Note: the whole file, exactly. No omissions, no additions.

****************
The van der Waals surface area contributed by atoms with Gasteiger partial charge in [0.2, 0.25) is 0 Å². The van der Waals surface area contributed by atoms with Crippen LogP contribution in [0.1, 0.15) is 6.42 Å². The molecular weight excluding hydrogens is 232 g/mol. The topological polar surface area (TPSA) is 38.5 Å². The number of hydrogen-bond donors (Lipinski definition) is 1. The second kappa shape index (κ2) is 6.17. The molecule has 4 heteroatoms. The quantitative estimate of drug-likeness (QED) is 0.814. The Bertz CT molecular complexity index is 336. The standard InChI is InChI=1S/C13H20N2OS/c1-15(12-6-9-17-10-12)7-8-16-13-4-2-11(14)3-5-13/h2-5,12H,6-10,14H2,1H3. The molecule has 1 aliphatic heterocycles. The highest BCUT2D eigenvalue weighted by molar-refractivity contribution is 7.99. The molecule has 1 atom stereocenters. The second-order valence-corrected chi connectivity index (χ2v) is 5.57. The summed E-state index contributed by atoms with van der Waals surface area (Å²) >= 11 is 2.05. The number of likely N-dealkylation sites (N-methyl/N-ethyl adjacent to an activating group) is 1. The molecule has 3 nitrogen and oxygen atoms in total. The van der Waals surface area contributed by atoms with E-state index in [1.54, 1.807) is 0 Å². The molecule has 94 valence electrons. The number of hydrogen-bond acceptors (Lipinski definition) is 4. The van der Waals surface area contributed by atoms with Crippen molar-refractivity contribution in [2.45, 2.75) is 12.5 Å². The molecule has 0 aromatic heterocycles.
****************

The van der Waals surface area contributed by atoms with Gasteiger partial charge in [0.2, 0.25) is 0 Å². The van der Waals surface area contributed by atoms with Crippen LogP contribution in [0.1, 0.15) is 6.42 Å². The molecular weight excluding hydrogens is 232 g/mol. The topological polar surface area (TPSA) is 38.5 Å². The number of hydrogen-bond donors (Lipinski definition) is 1. The second kappa shape index (κ2) is 6.17. The molecule has 4 heteroatoms. The quantitative estimate of drug-likeness (QED) is 0.814. The Bertz CT molecular complexity index is 336. The standard InChI is InChI=1S/C13H20N2OS/c1-15(12-6-9-17-10-12)7-8-16-13-4-2-11(14)3-5-13/h2-5,12H,6-10,14H2,1H3. The molecule has 1 aliphatic heterocycles. The highest BCUT2D eigenvalue weighted by molar-refractivity contribution is 7.99. The molecule has 1 atom stereocenters. The second-order valence-corrected chi connectivity index (χ2v) is 5.57. The summed E-state index contributed by atoms with van der Waals surface area (Å²) >= 11 is 2.05. The number of likely N-dealkylation sites (N-methyl/N-ethyl adjacent to an activating group) is 1. The molecule has 3 nitrogen and oxygen atoms in total. The van der Waals surface area contributed by atoms with E-state index in [1.54, 1.807) is 0 Å². The molecule has 94 valence electrons. The number of hydrogen-bond acceptors (Lipinski definition) is 4. The van der Waals surface area contributed by atoms with Crippen molar-refractivity contribution in [2.45, 2.75) is 12.5 Å². The molecule has 0 aromatic heterocycles.